So given that they don’t have much traction, yet that they are a group determined to undermine my own children’s education, I’m struggling with whether or not it’s worth engaging the organization in a dialogue. In other words, does the act of debating them (or even writing a blog post about them) give them some measure of unearned legitimacy?

The group has a fairly new Facebook page that I’ve been monitoring over the last couple of days and I’ve noticed that a few pro-science folks have waded in to what I’ll call the “misinformational” muck on that page – I have not…yet.  Just so you know that I’m not throwing ad hom bombs here, the misinformational muck I’m talking about are quite literally things like links to “peer-reviewed creation science journals” that are of course not peer-reviewed, links struggling mightily to debunk Carbon-14 dating, discussions on how dinosaurs, dragons, and humans lived at the same time, discussions on the “reality” of Noah’s Ark, and so forth. 

The page is holding steady at 68 likes which I’m guessing is roughly equal to the size of the congregation at Villa Rica Church of Christ (or at least the size that have Facebook accounts).

But here’s the thing. They are either just making stuff up or propagating someone else’s made up stuff.  And rather than keep their misinformation confined to the walls of their church – they are trying to release it in to the greater population and in particular, insidiously enough, they are trying to infect school children with their very specific and completely unsupported version of how biology, and frankly how science, works.

What they are calling science is actually anti-science, and I have a problem with that.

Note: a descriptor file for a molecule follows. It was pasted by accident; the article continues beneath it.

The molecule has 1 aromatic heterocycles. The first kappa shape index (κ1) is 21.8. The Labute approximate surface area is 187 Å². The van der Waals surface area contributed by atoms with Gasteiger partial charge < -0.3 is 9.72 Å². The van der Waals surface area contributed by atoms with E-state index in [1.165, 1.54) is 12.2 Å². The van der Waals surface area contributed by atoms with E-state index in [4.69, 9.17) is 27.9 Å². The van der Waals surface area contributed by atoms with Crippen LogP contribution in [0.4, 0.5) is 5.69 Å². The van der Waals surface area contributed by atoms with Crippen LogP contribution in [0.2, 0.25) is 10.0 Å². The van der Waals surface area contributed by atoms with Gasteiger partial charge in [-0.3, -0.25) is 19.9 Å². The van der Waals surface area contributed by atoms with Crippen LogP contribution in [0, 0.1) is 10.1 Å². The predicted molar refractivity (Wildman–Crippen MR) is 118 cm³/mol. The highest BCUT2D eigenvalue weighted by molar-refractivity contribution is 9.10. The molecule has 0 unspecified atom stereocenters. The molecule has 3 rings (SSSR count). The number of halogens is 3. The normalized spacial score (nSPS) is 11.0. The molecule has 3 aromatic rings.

For now I’m content to simply point out that a group who believes dragons, dinosaurs, and humans all lived together, has an organized effort to influence our children’s science curriculum and I’ll hope most people have the same reaction that I have – ill concealed laughter.   But it would be a mistake as evidenced by the progress of junk-thought in Tennessee during the 2012 legislative session, to take this group and others like it entirely off the radar.

Posted in News, Religion, ridiculist, Science | Tagged , , , , , , , , , , | 1 Comment

Humanism: my definition

What do I mean when I say I’m a “humanist?”

For me, humanism means that I’m interested in making this planet and the human experience upon it, better for as many people as possible.

I have little to no interest in wasting time or resources on anything masquerading as truth, which is in fact untrue, untestable, mythological, fictional, or supernatural. 

I do however have an interest in thwarting attempts to disenfranchise reality by those who would see fiction replace fact, or by those whose supernatural beliefs infringe upon the natural rights of others, particularly in the public domain.

My concern is with reality, human knowledge, and ultimately the human condition. 

Posted in logic, politics, Religion | Tagged , | 3 Comments